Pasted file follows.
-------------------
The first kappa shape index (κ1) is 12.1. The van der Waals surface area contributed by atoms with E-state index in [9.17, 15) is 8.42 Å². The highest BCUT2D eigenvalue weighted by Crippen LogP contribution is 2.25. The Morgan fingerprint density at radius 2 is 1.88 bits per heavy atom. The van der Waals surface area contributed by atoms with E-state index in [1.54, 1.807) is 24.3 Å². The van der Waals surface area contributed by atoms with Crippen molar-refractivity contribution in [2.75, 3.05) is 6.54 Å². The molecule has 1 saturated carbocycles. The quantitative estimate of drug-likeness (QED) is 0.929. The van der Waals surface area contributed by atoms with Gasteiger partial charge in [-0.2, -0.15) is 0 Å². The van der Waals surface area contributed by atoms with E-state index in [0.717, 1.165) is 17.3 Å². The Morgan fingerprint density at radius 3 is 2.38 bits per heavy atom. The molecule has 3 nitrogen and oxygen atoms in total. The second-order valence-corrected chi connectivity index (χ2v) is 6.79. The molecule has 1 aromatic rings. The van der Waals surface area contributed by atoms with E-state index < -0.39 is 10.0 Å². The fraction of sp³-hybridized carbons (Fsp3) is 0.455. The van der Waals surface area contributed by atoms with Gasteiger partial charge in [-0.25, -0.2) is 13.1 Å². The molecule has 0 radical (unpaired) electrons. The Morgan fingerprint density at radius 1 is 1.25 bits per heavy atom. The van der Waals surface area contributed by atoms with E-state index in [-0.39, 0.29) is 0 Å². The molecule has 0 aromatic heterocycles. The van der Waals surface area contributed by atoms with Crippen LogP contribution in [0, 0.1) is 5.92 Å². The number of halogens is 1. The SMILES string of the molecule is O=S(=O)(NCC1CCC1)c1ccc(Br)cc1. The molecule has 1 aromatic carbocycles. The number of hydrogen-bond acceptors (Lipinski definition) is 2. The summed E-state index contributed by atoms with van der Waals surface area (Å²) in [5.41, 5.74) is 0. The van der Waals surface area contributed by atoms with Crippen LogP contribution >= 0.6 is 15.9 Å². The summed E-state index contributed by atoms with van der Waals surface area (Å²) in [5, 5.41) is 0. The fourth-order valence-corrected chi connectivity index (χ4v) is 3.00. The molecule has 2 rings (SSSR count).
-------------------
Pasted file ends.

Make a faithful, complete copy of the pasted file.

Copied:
The first kappa shape index (κ1) is 12.1. The van der Waals surface area contributed by atoms with E-state index in [9.17, 15) is 8.42 Å². The highest BCUT2D eigenvalue weighted by Crippen LogP contribution is 2.25. The Morgan fingerprint density at radius 2 is 1.88 bits per heavy atom. The van der Waals surface area contributed by atoms with E-state index in [1.54, 1.807) is 24.3 Å². The van der Waals surface area contributed by atoms with Crippen molar-refractivity contribution in [2.75, 3.05) is 6.54 Å². The molecule has 1 saturated carbocycles. The quantitative estimate of drug-likeness (QED) is 0.929. The van der Waals surface area contributed by atoms with Gasteiger partial charge in [-0.2, -0.15) is 0 Å². The van der Waals surface area contributed by atoms with E-state index in [0.717, 1.165) is 17.3 Å². The Morgan fingerprint density at radius 3 is 2.38 bits per heavy atom. The molecule has 3 nitrogen and oxygen atoms in total. The second-order valence-corrected chi connectivity index (χ2v) is 6.79. The molecule has 1 aromatic rings. The van der Waals surface area contributed by atoms with E-state index < -0.39 is 10.0 Å². The fraction of sp³-hybridized carbons (Fsp3) is 0.455. The van der Waals surface area contributed by atoms with Gasteiger partial charge in [-0.25, -0.2) is 13.1 Å². The molecule has 0 radical (unpaired) electrons. The Morgan fingerprint density at radius 1 is 1.25 bits per heavy atom. The van der Waals surface area contributed by atoms with E-state index in [-0.39, 0.29) is 0 Å². The molecule has 0 aromatic heterocycles. The van der Waals surface area contributed by atoms with Crippen LogP contribution in [0, 0.1) is 5.92 Å². The number of halogens is 1. The SMILES string of the molecule is O=S(=O)(NCC1CCC1)c1ccc(Br)cc1. The molecule has 1 aromatic carbocycles. The number of hydrogen-bond acceptors (Lipinski definition) is 2. The summed E-state index contributed by atoms with van der Waals surface area (Å²) in [5.41, 5.74) is 0. The van der Waals surface area contributed by atoms with Crippen LogP contribution >= 0.6 is 15.9 Å². The summed E-state index contributed by atoms with van der Waals surface area (Å²) in [5, 5.41) is 0. The fourth-order valence-corrected chi connectivity index (χ4v) is 3.00. The molecule has 2 rings (SSSR count).